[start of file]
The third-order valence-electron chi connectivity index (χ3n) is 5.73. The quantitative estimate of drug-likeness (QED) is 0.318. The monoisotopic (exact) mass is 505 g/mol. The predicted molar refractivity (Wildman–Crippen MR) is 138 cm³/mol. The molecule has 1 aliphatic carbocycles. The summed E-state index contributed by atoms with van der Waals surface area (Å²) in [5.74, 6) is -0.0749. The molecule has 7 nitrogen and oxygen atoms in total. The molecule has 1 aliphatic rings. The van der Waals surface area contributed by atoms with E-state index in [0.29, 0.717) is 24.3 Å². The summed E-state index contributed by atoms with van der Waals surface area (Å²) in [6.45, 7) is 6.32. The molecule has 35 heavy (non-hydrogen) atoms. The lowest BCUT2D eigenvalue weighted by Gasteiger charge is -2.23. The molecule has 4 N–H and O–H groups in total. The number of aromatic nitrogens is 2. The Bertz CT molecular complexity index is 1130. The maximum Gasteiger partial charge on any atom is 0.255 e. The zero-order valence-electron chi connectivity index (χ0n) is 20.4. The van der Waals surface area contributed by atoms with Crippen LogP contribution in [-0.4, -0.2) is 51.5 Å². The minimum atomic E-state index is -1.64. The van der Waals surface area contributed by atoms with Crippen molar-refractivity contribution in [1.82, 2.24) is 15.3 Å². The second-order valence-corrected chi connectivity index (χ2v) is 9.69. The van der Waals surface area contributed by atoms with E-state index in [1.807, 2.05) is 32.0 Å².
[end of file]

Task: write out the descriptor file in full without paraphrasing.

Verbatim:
The third-order valence-electron chi connectivity index (χ3n) is 5.73. The quantitative estimate of drug-likeness (QED) is 0.318. The monoisotopic (exact) mass is 505 g/mol. The predicted molar refractivity (Wildman–Crippen MR) is 138 cm³/mol. The molecule has 1 aliphatic carbocycles. The summed E-state index contributed by atoms with van der Waals surface area (Å²) in [5.74, 6) is -0.0749. The molecule has 7 nitrogen and oxygen atoms in total. The molecule has 1 aliphatic rings. The van der Waals surface area contributed by atoms with E-state index in [0.29, 0.717) is 24.3 Å². The summed E-state index contributed by atoms with van der Waals surface area (Å²) in [6.45, 7) is 6.32. The molecule has 35 heavy (non-hydrogen) atoms. The lowest BCUT2D eigenvalue weighted by Gasteiger charge is -2.23. The molecule has 4 N–H and O–H groups in total. The number of aromatic nitrogens is 2. The Bertz CT molecular complexity index is 1130. The maximum Gasteiger partial charge on any atom is 0.255 e. The zero-order valence-electron chi connectivity index (χ0n) is 20.4. The van der Waals surface area contributed by atoms with Crippen LogP contribution in [-0.4, -0.2) is 51.5 Å². The minimum atomic E-state index is -1.64. The van der Waals surface area contributed by atoms with Crippen molar-refractivity contribution in [1.82, 2.24) is 15.3 Å². The second-order valence-corrected chi connectivity index (χ2v) is 9.69. The van der Waals surface area contributed by atoms with E-state index in [1.807, 2.05) is 32.0 Å².